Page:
College and university tuition in the United States has become amazingly expensive, but some courses of study are worth it. Any situation in which the student is active rather than a passive listener is probably worth considering. This would include practical laboratories, art, music, chemistry, physics, and field work. Even freshman English, required of all, can be participatory.
It was for me; we had to hand in a theme every week, and the professor read them all and wrote comments on them.

The costs of education in the United States, however, leave many graduates with a debt that will take years to pay.

There are those professors who simply love to teach, and they should be honored and well paid for their work.
In college and university teaching I discovered that if you tell a student exactly what is required in order to earn an "A" grade, most students will go out and do it. I discovered that what is important is not talking to students, but allowing students to talk to the professor. For example, I taught an advanced graduate course on learning theory, and I selected the five best books in the field I could find, one for each major theorist. I told the students to start with any one of the books, read it, and come to me in the office. I would give them fifteen minuets to convince me that they knew the material. They would talk, I would ask a question here and there, and it was soon clear to both of us what they had learned. If they passed my review on one book, they earned an F grade rather than an Incomplete grade. Pass on two books, they earned a D. Pass on all five, they get an A.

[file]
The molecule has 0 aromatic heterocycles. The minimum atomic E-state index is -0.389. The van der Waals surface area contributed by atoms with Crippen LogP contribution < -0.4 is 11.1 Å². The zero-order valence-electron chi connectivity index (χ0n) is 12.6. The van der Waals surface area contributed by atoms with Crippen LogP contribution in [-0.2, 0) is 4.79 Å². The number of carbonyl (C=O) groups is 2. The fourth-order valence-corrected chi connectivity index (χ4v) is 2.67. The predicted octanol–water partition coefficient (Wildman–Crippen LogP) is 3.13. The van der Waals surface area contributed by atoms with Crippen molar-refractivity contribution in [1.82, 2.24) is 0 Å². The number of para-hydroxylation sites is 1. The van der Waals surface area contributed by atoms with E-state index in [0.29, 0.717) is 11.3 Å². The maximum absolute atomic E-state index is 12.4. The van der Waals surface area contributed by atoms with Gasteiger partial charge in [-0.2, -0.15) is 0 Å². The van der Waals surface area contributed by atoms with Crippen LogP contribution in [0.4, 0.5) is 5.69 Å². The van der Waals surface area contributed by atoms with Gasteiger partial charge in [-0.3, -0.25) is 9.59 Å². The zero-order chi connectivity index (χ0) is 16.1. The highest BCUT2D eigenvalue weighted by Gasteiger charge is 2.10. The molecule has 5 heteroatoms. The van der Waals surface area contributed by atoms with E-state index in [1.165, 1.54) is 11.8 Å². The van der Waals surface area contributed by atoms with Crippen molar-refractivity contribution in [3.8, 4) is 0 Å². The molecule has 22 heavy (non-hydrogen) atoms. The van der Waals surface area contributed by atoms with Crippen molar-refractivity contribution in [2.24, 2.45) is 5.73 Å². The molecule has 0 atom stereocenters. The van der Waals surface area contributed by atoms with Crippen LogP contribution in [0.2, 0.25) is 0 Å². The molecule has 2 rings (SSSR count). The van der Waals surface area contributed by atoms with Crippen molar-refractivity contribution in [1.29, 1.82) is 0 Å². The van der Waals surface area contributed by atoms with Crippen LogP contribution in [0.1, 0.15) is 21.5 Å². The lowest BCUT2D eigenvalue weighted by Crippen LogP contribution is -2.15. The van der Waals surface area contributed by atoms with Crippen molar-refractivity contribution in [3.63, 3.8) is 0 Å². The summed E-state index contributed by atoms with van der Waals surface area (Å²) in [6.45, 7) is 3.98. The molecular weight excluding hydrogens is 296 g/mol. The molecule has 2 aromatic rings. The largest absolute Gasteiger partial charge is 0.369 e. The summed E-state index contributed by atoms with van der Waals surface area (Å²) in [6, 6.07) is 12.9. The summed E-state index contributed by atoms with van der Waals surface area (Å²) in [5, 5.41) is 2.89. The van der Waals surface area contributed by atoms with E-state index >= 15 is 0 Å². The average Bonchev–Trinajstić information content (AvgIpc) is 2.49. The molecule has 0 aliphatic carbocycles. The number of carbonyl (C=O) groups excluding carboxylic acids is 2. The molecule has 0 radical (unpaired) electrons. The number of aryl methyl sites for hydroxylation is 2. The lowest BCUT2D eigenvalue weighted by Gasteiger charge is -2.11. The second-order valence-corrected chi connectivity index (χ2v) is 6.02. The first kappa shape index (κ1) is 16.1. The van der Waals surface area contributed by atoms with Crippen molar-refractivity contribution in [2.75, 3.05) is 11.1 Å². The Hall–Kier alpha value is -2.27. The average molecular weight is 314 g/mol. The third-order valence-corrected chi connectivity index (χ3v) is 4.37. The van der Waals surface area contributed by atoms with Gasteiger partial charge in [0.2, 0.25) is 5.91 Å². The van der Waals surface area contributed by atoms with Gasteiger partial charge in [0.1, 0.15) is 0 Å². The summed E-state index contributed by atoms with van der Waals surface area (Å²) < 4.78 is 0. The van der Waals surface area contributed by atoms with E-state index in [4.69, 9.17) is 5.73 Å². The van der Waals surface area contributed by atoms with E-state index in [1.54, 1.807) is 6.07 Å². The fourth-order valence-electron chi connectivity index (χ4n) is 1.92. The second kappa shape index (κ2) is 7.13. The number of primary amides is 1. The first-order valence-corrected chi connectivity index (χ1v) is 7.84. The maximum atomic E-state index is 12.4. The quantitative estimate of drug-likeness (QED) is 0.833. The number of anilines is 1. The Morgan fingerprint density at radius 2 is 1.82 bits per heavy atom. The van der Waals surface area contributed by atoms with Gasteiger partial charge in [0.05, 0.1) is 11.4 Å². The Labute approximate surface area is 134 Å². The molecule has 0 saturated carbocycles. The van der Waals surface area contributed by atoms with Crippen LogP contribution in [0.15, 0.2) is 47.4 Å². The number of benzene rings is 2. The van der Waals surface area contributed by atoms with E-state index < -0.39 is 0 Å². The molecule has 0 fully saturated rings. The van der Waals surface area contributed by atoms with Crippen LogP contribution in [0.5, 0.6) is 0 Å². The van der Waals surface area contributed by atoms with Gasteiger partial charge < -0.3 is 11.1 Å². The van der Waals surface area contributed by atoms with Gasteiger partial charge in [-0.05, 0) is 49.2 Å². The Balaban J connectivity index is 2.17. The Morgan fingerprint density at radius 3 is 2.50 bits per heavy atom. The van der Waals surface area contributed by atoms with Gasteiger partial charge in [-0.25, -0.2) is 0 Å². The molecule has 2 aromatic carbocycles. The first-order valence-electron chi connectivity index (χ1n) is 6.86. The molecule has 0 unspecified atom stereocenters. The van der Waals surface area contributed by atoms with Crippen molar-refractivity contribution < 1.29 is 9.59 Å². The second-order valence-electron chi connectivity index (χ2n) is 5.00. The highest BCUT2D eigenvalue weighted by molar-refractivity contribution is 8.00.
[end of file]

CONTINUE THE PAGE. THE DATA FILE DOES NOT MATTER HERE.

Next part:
They all got A's.

At the heart of it, however, the modern American University is not about education; it's about getting grant money to build little empires for senior professors.

Graduate students and new professors start out teaching the lecture sections and working on research grants run by senior professors. Being a good teacher is not really the goal. Building a research empire and becoming self-supporting are the goals, and, incidentally, providing up to thirty percent of grant income to the university as "overhead."